Also, for this mock exam to have any positive impact, you should still have ample time left before the actual exam to revise or revisit your study plan. Thus, give yourself at least more than a month before the actual test to do this second mock exam.

3. Towards the end of the review—to polish your performance

This is the type of mock exam that most people are familiar with. Usually, they will complete this mock exam a few days or even the day before the actual exam.

However, I highly recommend that you do this exam at least one week before the JLPT. Again, the purpose is to sufficiently address your weaknesses. You can’t do that if you only have a day or less left.

Given the remaining short period before the exam, you might not have enough time to learn new concepts, so after this mock exam, you should focus more on polishing your test-taking strategies.

Do you feel that you are running out of time in completing a specific test section? Or do you think that your method of eliminating incorrect answer choices is lacking? Do you tend to lose concentration during the listening portion? Ask yourself similar questions on what makes you inefficient during the exam.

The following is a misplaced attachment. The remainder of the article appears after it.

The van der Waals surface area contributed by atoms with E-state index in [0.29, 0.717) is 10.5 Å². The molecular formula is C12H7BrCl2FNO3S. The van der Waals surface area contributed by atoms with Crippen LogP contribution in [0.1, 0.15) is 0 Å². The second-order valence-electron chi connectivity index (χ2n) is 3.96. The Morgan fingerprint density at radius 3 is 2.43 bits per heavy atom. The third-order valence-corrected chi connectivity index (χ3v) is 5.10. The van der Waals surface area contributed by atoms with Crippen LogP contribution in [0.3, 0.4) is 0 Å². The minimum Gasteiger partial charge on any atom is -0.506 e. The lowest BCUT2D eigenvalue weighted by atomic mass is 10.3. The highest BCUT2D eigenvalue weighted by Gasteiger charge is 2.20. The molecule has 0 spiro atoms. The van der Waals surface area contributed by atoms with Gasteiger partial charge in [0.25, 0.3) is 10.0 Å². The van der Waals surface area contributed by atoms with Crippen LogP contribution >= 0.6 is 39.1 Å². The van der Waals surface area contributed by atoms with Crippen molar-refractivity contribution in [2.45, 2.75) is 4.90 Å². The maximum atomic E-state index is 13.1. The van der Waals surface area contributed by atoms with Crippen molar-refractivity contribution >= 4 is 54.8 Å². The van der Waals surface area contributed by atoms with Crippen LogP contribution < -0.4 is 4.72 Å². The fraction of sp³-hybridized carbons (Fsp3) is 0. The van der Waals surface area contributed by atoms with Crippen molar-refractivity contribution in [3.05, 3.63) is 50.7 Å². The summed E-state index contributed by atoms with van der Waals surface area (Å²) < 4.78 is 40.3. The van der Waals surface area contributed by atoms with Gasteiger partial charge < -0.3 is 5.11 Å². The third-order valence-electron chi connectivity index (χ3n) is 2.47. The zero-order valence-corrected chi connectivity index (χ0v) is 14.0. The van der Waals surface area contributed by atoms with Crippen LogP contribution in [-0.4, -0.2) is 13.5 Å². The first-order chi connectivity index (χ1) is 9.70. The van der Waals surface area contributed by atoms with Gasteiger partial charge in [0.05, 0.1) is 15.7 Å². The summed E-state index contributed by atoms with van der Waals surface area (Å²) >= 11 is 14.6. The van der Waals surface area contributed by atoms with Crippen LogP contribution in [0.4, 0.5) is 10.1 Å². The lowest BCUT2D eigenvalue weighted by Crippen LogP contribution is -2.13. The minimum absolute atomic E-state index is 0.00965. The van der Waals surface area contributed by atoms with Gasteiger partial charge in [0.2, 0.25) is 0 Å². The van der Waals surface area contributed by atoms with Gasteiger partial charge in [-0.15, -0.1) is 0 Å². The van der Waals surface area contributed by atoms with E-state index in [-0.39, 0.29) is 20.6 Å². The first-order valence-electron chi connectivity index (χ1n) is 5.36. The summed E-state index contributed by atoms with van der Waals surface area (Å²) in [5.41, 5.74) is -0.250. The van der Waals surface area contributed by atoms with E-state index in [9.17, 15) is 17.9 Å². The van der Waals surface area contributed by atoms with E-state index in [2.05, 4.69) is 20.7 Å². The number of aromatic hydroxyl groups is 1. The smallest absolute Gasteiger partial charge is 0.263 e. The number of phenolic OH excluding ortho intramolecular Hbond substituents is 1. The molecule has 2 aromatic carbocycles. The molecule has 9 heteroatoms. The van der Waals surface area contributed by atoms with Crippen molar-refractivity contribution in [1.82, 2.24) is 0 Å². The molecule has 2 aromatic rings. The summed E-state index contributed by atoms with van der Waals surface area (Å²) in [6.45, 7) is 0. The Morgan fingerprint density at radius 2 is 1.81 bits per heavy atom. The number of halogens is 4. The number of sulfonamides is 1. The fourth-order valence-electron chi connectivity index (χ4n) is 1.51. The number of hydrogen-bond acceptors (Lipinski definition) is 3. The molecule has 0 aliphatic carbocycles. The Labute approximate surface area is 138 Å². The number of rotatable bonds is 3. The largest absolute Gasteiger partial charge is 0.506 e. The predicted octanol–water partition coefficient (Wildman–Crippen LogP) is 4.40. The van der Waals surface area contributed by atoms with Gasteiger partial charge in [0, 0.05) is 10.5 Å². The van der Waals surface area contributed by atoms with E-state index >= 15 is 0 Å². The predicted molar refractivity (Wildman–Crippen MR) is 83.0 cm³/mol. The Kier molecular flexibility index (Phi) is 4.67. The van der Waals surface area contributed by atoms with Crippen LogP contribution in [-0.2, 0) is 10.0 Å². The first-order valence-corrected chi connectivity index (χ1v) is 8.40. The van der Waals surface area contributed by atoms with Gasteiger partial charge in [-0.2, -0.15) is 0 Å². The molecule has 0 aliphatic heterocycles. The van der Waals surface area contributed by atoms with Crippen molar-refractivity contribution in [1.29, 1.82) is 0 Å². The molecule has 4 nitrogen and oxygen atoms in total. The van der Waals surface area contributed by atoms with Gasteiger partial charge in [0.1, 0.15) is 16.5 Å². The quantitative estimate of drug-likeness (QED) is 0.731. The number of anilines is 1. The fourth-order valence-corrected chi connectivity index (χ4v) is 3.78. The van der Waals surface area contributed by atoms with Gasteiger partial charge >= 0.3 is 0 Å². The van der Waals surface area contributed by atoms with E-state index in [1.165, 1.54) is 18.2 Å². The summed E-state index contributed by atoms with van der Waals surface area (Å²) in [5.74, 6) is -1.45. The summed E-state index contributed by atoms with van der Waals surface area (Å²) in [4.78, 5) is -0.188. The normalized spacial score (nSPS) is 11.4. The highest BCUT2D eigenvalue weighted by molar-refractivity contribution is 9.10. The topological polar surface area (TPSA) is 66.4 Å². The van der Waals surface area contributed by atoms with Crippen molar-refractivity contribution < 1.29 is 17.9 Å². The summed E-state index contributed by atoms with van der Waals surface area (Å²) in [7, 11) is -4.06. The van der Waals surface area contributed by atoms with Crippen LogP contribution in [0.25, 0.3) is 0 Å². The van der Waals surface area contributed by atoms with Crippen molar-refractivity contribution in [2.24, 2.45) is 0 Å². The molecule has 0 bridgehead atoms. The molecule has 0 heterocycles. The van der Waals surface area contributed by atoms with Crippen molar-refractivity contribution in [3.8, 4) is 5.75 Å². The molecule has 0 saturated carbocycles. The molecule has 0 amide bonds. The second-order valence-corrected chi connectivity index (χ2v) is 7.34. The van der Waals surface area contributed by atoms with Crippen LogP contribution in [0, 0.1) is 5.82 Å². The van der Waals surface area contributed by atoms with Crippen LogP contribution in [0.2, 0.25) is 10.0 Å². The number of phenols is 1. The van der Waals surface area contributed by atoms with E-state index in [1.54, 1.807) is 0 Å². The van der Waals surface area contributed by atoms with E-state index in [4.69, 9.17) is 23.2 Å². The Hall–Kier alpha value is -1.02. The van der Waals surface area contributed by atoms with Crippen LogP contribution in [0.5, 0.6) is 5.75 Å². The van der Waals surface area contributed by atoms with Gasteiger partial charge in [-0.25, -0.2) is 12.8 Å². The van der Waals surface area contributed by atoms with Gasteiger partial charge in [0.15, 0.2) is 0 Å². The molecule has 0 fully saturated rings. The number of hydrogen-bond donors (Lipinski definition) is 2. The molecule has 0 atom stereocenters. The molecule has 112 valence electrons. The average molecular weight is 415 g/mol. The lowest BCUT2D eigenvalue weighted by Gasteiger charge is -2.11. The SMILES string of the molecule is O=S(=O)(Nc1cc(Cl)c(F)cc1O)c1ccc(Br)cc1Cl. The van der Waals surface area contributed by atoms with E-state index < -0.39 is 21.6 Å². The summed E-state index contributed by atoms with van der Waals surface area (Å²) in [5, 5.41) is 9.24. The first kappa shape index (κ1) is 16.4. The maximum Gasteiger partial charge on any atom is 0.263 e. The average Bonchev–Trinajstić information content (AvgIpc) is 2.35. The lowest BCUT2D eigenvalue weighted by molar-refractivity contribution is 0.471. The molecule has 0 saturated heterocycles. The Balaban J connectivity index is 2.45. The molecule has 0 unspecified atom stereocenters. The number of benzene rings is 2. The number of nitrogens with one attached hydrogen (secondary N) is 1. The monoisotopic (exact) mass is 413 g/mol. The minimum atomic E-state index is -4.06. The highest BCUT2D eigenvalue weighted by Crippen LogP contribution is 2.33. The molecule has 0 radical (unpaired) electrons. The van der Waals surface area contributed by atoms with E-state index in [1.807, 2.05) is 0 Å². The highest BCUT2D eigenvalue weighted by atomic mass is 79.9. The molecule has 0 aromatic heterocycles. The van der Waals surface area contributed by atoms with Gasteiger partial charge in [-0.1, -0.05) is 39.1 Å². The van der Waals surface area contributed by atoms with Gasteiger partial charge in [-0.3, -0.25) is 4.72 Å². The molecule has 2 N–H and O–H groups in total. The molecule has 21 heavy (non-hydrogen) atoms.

Then, after your reassessment, devote time to tackling your bad habits or shortcomings in test-taking. For instance, work on timing yourself while answering practice drills or accustom yourself to listening exercises to improve concentration.

If you followed the above-recommended mock exam timings and strategies, you’ll certainly feel more confident and ready to take the JLPT challenge!


How should I take mock exams?